Piltdown Man, Paleoanthropology’s April Fool’s

This is the story of a missing link that never was

This is the story of a missing link that never was.
This is the story of a missing link that never was. Cheryl Carlin

In 1912, Charles Dawson, an amateur British archaeologist, told Arthur Woodward of the British Museum about a fragment of skull found in the Piltdown quarry in Sussex, England. Soon, Dawson, Woodward and a third man, Pierre Teilhard de Chardin, returned to the quarry and found more skull fragments, a jaw bone and an elephant molar. By the end of the year they presented their findings to the British scientific community. These were the remains of an ancient human ancestor, they said, one that shared features with both apes and men. That is, the "missing link."

The British paleontological community was enthralled by such a find on British soil. Others weren't quite so enthusiastic, and many were skeptical. But after Dawson discovered a second skull, Piltdown II, the finds seemed more plausible.

Over the next decades, however, as more hominids were found around the world---australopithecines, Peking man, Homo erectus---Piltdown Man got less and less attention; it didn't fit into the growing collection of human ancestors, either in shape or geography.

In 1925, geologist F. H. Edmonds found that Dawson's dating of the gravels in which the fossils were found was in error. They were younger than Dawson had claimed. In 1947, a new test for fluorine content was applied to the fossils and established that they had a relatively recent origin. And then in 1953, scientists finally exposed Piltdown Man as a hoax, composed of pieces of medieval-era human skull, an orangutan jaw, and a couple of genuine fossils from the Mediterranean region.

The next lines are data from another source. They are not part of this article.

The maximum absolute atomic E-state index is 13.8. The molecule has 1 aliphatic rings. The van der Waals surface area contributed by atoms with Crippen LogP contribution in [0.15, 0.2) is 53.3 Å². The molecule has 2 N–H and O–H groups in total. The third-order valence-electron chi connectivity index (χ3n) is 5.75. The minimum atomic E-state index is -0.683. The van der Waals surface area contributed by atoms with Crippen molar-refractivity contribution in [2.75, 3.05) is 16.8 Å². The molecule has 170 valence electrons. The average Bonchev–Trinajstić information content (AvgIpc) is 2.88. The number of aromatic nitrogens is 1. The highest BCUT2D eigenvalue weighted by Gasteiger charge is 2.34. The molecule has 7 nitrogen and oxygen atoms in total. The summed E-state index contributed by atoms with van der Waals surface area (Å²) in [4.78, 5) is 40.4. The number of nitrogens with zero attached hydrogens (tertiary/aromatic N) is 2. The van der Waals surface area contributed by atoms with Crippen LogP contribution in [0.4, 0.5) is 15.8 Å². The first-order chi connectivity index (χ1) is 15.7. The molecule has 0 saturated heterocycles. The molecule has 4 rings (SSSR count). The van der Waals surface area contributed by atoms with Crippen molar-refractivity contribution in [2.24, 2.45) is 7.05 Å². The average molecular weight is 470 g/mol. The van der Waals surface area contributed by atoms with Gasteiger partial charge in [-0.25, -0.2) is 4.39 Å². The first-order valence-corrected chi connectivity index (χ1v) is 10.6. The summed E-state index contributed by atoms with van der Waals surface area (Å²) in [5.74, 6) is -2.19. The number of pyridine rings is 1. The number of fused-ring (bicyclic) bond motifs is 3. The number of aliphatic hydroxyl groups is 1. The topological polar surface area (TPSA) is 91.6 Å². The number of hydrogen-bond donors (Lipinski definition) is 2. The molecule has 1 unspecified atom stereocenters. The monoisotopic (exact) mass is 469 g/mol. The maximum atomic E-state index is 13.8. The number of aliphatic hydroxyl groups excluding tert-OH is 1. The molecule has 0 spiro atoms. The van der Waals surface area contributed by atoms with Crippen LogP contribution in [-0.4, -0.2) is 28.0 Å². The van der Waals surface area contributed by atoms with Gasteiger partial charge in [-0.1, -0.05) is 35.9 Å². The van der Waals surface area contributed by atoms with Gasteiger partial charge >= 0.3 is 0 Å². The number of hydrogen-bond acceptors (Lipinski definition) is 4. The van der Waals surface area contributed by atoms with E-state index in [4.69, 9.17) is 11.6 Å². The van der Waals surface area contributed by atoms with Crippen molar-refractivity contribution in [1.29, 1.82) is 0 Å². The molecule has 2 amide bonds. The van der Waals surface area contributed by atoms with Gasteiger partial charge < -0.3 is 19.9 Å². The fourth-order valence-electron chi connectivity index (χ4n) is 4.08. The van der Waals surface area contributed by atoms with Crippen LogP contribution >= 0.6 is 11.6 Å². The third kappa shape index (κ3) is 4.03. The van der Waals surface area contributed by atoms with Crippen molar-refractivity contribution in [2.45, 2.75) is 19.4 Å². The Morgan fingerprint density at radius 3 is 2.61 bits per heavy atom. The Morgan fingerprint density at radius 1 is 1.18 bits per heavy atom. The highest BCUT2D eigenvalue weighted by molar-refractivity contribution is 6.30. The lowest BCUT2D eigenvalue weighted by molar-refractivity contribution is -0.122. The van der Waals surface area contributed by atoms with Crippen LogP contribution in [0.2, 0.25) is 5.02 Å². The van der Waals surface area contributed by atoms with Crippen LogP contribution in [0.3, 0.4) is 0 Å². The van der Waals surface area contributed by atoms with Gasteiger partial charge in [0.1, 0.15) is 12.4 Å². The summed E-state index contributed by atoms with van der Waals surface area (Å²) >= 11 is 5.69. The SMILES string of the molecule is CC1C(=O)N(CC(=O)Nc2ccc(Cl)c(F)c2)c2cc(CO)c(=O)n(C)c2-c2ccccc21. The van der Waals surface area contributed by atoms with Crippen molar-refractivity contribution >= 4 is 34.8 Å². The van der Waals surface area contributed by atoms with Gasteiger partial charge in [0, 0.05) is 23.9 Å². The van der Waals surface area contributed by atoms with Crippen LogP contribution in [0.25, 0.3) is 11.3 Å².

The bones had been treated with an iron solution, and the teeth filed to fit or to show wear. A "canine" tooth included in the lot had been filled with sand and was patched with gum.

That the hoax wasn't exposed earlier is rather amazing, but the forgery was a good one and the initial analysis was pretty bad, even for its time.

The perpetrator of the hoax has never been found, though there are theories aplenty. Charles Dawson would seem to be the prime suspect, but there is little evidence he did it, and he died in 1916 without leaving a convenient deathbed confession. Other suspects over the years have included various acquaintances of Dawson, museum curators, Pieree Teilhard de Chardin, the guy they hired to do the digging, and Sir Arthur Conan Doyle, who was Dawson's neighbor. (Conan Doyle's The Lost World supposedly describes the hoax.)

What makes finding who did it even harder is that there is no obvious motive for such a forgery, particularly one that consisted of finds made over a period of years. Perhaps the forger or forgers just thought it was funny, an April Fool's joke for the ages.

(Find more details, including a timeline and references, at the Piltdown Man web site.)